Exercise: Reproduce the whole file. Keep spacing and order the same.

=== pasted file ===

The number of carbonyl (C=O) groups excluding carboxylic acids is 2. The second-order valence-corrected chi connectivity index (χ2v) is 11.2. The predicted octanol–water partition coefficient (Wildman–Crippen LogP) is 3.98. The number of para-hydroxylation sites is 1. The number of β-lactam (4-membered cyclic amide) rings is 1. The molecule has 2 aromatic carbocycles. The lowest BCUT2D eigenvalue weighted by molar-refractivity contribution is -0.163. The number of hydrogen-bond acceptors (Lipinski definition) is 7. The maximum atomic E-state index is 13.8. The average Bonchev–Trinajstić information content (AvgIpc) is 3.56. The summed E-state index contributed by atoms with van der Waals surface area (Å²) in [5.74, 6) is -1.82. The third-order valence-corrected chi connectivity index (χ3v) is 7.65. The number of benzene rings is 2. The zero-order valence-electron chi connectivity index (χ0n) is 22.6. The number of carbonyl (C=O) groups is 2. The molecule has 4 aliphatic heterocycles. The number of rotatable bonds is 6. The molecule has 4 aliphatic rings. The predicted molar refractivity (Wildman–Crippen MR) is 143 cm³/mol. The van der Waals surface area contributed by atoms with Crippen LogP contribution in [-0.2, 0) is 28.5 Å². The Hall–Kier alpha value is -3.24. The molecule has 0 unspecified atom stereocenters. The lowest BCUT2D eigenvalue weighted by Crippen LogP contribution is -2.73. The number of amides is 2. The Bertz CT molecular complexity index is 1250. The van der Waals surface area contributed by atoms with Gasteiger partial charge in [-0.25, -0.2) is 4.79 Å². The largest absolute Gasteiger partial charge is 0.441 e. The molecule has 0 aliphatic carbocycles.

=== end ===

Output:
The number of carbonyl (C=O) groups excluding carboxylic acids is 2. The second-order valence-corrected chi connectivity index (χ2v) is 11.2. The predicted octanol–water partition coefficient (Wildman–Crippen LogP) is 3.98. The number of para-hydroxylation sites is 1. The number of β-lactam (4-membered cyclic amide) rings is 1. The molecule has 2 aromatic carbocycles. The lowest BCUT2D eigenvalue weighted by molar-refractivity contribution is -0.163. The number of hydrogen-bond acceptors (Lipinski definition) is 7. The maximum atomic E-state index is 13.8. The average Bonchev–Trinajstić information content (AvgIpc) is 3.56. The summed E-state index contributed by atoms with van der Waals surface area (Å²) in [5.74, 6) is -1.82. The third-order valence-corrected chi connectivity index (χ3v) is 7.65. The number of benzene rings is 2. The zero-order valence-electron chi connectivity index (χ0n) is 22.6. The number of carbonyl (C=O) groups is 2. The molecule has 4 aliphatic heterocycles. The number of rotatable bonds is 6. The molecule has 4 aliphatic rings. The predicted molar refractivity (Wildman–Crippen MR) is 143 cm³/mol. The van der Waals surface area contributed by atoms with Crippen LogP contribution in [-0.2, 0) is 28.5 Å². The Hall–Kier alpha value is -3.24. The molecule has 0 unspecified atom stereocenters. The lowest BCUT2D eigenvalue weighted by Crippen LogP contribution is -2.73. The number of amides is 2. The Bertz CT molecular complexity index is 1250. The van der Waals surface area contributed by atoms with Gasteiger partial charge in [-0.25, -0.2) is 4.79 Å². The largest absolute Gasteiger partial charge is 0.441 e. The molecule has 0 aliphatic carbocycles.